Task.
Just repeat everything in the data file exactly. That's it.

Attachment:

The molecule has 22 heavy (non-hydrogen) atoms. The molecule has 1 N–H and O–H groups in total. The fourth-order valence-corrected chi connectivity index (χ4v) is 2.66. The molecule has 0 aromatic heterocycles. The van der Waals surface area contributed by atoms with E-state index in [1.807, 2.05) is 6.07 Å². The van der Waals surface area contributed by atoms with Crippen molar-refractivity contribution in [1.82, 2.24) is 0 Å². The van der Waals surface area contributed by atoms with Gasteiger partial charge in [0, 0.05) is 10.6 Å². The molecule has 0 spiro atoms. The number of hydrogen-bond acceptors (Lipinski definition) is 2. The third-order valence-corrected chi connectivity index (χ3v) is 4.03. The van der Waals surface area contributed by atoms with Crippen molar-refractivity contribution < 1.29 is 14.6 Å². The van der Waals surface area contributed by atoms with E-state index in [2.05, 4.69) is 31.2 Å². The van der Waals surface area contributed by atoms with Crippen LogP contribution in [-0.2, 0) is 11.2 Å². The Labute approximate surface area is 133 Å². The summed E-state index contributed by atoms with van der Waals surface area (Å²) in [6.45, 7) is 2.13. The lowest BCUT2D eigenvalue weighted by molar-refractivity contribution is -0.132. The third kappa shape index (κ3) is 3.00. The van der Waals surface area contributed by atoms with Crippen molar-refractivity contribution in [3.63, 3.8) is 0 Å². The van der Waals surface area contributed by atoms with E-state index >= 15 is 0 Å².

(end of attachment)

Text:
The molecule has 22 heavy (non-hydrogen) atoms. The molecule has 1 N–H and O–H groups in total. The fourth-order valence-corrected chi connectivity index (χ4v) is 2.66. The molecule has 0 aromatic heterocycles. The van der Waals surface area contributed by atoms with E-state index in [1.807, 2.05) is 6.07 Å². The van der Waals surface area contributed by atoms with Crippen molar-refractivity contribution in [1.82, 2.24) is 0 Å². The van der Waals surface area contributed by atoms with Gasteiger partial charge in [0, 0.05) is 10.6 Å². The molecule has 0 spiro atoms. The number of hydrogen-bond acceptors (Lipinski definition) is 2. The third-order valence-corrected chi connectivity index (χ3v) is 4.03. The van der Waals surface area contributed by atoms with Crippen molar-refractivity contribution < 1.29 is 14.6 Å². The van der Waals surface area contributed by atoms with E-state index in [2.05, 4.69) is 31.2 Å². The van der Waals surface area contributed by atoms with Crippen LogP contribution in [-0.2, 0) is 11.2 Å². The Labute approximate surface area is 133 Å². The summed E-state index contributed by atoms with van der Waals surface area (Å²) in [6.45, 7) is 2.13. The lowest BCUT2D eigenvalue weighted by molar-refractivity contribution is -0.132. The third kappa shape index (κ3) is 3.00. The van der Waals surface area contributed by atoms with Crippen molar-refractivity contribution in [3.63, 3.8) is 0 Å². The van der Waals surface area contributed by atoms with E-state index >= 15 is 0 Å².